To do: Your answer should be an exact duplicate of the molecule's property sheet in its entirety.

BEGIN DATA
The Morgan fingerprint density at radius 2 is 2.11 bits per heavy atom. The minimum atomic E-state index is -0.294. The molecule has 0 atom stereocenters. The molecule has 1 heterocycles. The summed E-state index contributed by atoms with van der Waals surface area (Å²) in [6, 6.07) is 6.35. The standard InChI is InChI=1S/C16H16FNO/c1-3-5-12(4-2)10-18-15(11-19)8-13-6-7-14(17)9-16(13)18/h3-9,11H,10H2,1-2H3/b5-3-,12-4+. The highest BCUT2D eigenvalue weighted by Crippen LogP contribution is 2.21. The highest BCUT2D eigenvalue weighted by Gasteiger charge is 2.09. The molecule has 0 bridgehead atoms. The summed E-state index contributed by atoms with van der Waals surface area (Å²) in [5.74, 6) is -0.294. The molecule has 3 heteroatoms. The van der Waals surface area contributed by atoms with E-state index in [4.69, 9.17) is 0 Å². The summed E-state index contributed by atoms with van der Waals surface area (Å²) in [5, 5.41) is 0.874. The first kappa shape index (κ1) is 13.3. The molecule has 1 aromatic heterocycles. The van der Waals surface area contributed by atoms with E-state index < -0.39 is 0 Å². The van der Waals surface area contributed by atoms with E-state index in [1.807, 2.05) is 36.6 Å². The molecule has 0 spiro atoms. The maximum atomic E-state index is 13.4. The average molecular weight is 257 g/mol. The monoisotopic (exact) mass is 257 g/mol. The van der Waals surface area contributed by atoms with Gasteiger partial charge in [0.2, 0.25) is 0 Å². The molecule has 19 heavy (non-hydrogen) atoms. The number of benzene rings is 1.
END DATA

The Morgan fingerprint density at radius 2 is 2.11 bits per heavy atom. The minimum atomic E-state index is -0.294. The molecule has 0 atom stereocenters. The molecule has 1 heterocycles. The summed E-state index contributed by atoms with van der Waals surface area (Å²) in [6, 6.07) is 6.35. The standard InChI is InChI=1S/C16H16FNO/c1-3-5-12(4-2)10-18-15(11-19)8-13-6-7-14(17)9-16(13)18/h3-9,11H,10H2,1-2H3/b5-3-,12-4+. The highest BCUT2D eigenvalue weighted by Crippen LogP contribution is 2.21. The highest BCUT2D eigenvalue weighted by Gasteiger charge is 2.09. The molecule has 0 bridgehead atoms. The summed E-state index contributed by atoms with van der Waals surface area (Å²) in [5.74, 6) is -0.294. The molecule has 3 heteroatoms. The van der Waals surface area contributed by atoms with E-state index in [4.69, 9.17) is 0 Å². The summed E-state index contributed by atoms with van der Waals surface area (Å²) in [5, 5.41) is 0.874. The first kappa shape index (κ1) is 13.3. The molecule has 1 aromatic heterocycles. The van der Waals surface area contributed by atoms with E-state index < -0.39 is 0 Å². The van der Waals surface area contributed by atoms with E-state index in [1.807, 2.05) is 36.6 Å². The molecule has 0 spiro atoms. The maximum atomic E-state index is 13.4. The average molecular weight is 257 g/mol. The monoisotopic (exact) mass is 257 g/mol. The van der Waals surface area contributed by atoms with Gasteiger partial charge in [0.2, 0.25) is 0 Å². The molecule has 19 heavy (non-hydrogen) atoms. The number of benzene rings is 1.